We’ve all been there before; you look up some term on Wikipedia and instead you are forwarded to its “Disambiguation” page. Yes, you asked for a certain term, but what exactly did you mean? Wikipedia cannot deal with this ambiguity and hence tries to discharge it. Unsurprisingly, this odd term disambiguation has its origins in computer-science and through Wikipedia it has crept into culture as if it always belonged. Unlike human culture, Wikipedia and other digital systems are based on binary code that simply cannot handle ambiguity. And so ambiguity is made the enemy of the digital and is eradicated in favor of what can be more easily processed.
Undoubtedly there are benefits to this disambiguation. It gives us clearer understanding, simpler collaboration, a common ground, so we can also fit nicely within the big picture that is then spat back at us from the screen. But it comes with a price. In an effort to make everything more predictable and controllable we might lose the ability to step outside of ourselves, to challenge the norm and to maintain a sense of surprise and discovery.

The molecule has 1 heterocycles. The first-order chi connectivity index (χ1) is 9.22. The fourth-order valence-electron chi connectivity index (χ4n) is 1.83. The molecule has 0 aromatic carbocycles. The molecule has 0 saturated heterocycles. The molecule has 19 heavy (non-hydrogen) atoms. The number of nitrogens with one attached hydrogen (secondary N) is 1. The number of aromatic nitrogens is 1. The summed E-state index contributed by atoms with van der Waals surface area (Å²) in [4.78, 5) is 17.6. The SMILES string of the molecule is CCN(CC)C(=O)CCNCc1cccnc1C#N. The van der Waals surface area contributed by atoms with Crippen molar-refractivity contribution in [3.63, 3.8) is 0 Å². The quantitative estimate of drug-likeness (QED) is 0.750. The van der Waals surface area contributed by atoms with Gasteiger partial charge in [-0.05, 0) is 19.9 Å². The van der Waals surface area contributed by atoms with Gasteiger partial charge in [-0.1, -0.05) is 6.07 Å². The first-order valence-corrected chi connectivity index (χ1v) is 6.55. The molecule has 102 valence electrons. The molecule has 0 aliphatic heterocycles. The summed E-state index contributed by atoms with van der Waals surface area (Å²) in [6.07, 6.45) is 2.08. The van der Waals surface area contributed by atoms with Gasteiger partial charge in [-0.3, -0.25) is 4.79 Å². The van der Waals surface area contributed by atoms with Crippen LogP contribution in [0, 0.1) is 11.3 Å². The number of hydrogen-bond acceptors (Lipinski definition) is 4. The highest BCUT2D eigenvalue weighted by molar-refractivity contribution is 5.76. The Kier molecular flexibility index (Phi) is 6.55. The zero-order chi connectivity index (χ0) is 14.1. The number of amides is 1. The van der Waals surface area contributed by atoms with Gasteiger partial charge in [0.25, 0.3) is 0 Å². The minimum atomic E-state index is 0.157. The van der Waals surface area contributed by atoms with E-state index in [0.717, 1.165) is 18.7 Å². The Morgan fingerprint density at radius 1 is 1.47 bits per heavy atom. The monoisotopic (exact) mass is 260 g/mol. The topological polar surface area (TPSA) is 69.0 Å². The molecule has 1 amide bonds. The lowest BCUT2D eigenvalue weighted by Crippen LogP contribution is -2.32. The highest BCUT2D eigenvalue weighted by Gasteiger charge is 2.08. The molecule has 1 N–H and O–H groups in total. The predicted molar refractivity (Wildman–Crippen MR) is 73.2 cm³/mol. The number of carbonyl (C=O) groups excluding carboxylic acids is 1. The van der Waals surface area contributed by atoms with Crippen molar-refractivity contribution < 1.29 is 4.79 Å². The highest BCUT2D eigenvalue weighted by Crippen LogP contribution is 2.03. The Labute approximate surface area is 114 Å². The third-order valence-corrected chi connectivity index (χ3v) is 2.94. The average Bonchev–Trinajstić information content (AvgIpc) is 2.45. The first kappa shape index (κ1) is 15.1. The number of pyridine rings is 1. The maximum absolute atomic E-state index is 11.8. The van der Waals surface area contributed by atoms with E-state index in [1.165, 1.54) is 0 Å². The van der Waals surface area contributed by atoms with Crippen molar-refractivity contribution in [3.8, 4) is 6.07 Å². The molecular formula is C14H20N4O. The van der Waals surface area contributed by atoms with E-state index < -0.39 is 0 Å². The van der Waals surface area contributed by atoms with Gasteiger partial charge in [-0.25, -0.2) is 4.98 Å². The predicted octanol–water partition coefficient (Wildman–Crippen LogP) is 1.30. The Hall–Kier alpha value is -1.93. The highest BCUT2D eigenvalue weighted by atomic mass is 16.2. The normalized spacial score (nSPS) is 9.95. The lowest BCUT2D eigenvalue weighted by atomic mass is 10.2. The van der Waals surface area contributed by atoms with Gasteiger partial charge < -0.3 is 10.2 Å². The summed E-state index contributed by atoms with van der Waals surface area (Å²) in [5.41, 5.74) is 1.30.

Though not framed in terms of ambiguity, our digitized social lives have become major fields of contestation. The intricacies of our ever-changing relationships defy categorization and our intimacy and privacy become the price we must pay for connectedness and friendships.
“If you have something that you don’t want anyone to know, maybe you shouldn’t be doing it in the first place”